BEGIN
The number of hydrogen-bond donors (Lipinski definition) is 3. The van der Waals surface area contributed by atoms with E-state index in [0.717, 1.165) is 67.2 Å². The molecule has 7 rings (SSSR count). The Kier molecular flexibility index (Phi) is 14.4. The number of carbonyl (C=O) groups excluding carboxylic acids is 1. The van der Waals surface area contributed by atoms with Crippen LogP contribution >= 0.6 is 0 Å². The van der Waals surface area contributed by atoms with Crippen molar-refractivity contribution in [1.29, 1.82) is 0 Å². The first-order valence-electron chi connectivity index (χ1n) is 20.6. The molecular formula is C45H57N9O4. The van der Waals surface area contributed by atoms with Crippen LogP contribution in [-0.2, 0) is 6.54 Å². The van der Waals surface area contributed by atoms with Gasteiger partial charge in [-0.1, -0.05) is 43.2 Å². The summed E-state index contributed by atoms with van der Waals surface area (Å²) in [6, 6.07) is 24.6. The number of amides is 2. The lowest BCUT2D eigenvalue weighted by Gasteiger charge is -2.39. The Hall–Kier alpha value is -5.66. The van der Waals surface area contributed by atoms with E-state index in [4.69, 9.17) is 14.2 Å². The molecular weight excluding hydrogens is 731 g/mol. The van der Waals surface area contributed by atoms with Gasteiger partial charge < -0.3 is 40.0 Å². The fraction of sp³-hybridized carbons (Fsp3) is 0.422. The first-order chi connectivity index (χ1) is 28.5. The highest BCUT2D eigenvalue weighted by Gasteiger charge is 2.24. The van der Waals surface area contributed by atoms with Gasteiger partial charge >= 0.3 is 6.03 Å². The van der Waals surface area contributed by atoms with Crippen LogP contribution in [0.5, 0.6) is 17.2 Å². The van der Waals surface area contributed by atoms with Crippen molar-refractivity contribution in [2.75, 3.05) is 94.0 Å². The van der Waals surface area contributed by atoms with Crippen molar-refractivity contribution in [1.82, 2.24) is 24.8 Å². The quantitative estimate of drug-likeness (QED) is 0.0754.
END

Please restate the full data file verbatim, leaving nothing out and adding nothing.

The number of hydrogen-bond donors (Lipinski definition) is 3. The van der Waals surface area contributed by atoms with E-state index in [0.717, 1.165) is 67.2 Å². The molecule has 7 rings (SSSR count). The Kier molecular flexibility index (Phi) is 14.4. The number of carbonyl (C=O) groups excluding carboxylic acids is 1. The van der Waals surface area contributed by atoms with Crippen LogP contribution >= 0.6 is 0 Å². The van der Waals surface area contributed by atoms with Crippen molar-refractivity contribution in [1.29, 1.82) is 0 Å². The first-order valence-electron chi connectivity index (χ1n) is 20.6. The molecular formula is C45H57N9O4. The van der Waals surface area contributed by atoms with Crippen LogP contribution in [-0.2, 0) is 6.54 Å². The van der Waals surface area contributed by atoms with Gasteiger partial charge in [-0.1, -0.05) is 43.2 Å². The summed E-state index contributed by atoms with van der Waals surface area (Å²) in [6, 6.07) is 24.6. The number of amides is 2. The lowest BCUT2D eigenvalue weighted by Gasteiger charge is -2.39. The Hall–Kier alpha value is -5.66. The van der Waals surface area contributed by atoms with E-state index in [4.69, 9.17) is 14.2 Å². The molecular weight excluding hydrogens is 731 g/mol. The van der Waals surface area contributed by atoms with Gasteiger partial charge < -0.3 is 40.0 Å². The fraction of sp³-hybridized carbons (Fsp3) is 0.422. The first-order chi connectivity index (χ1) is 28.5. The highest BCUT2D eigenvalue weighted by Gasteiger charge is 2.24. The van der Waals surface area contributed by atoms with Gasteiger partial charge >= 0.3 is 6.03 Å². The van der Waals surface area contributed by atoms with Crippen LogP contribution in [0.5, 0.6) is 17.2 Å². The van der Waals surface area contributed by atoms with Crippen molar-refractivity contribution in [2.75, 3.05) is 94.0 Å². The van der Waals surface area contributed by atoms with Crippen molar-refractivity contribution in [1.82, 2.24) is 24.8 Å². The quantitative estimate of drug-likeness (QED) is 0.0754.